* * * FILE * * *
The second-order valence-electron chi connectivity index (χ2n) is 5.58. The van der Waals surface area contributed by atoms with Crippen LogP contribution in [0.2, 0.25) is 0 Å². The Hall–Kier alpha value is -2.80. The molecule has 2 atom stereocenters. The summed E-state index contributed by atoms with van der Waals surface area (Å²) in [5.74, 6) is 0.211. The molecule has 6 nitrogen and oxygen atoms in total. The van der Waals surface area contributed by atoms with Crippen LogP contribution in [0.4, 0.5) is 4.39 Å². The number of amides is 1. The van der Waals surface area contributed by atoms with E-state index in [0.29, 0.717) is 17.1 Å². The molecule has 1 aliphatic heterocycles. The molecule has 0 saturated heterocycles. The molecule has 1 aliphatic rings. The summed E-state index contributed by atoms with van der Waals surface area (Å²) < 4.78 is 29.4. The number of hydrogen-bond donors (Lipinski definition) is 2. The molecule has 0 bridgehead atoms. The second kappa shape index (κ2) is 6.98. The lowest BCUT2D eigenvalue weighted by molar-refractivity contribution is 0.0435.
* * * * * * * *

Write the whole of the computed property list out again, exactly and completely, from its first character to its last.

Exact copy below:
The second-order valence-electron chi connectivity index (χ2n) is 5.58. The van der Waals surface area contributed by atoms with Crippen LogP contribution in [0.2, 0.25) is 0 Å². The Hall–Kier alpha value is -2.80. The molecule has 2 atom stereocenters. The summed E-state index contributed by atoms with van der Waals surface area (Å²) in [5.74, 6) is 0.211. The molecule has 6 nitrogen and oxygen atoms in total. The van der Waals surface area contributed by atoms with Crippen LogP contribution in [0.4, 0.5) is 4.39 Å². The number of amides is 1. The van der Waals surface area contributed by atoms with E-state index in [0.29, 0.717) is 17.1 Å². The molecule has 1 aliphatic heterocycles. The molecule has 0 saturated heterocycles. The molecule has 1 aliphatic rings. The summed E-state index contributed by atoms with van der Waals surface area (Å²) < 4.78 is 29.4. The number of hydrogen-bond donors (Lipinski definition) is 2. The molecule has 0 bridgehead atoms. The second kappa shape index (κ2) is 6.98. The lowest BCUT2D eigenvalue weighted by molar-refractivity contribution is 0.0435.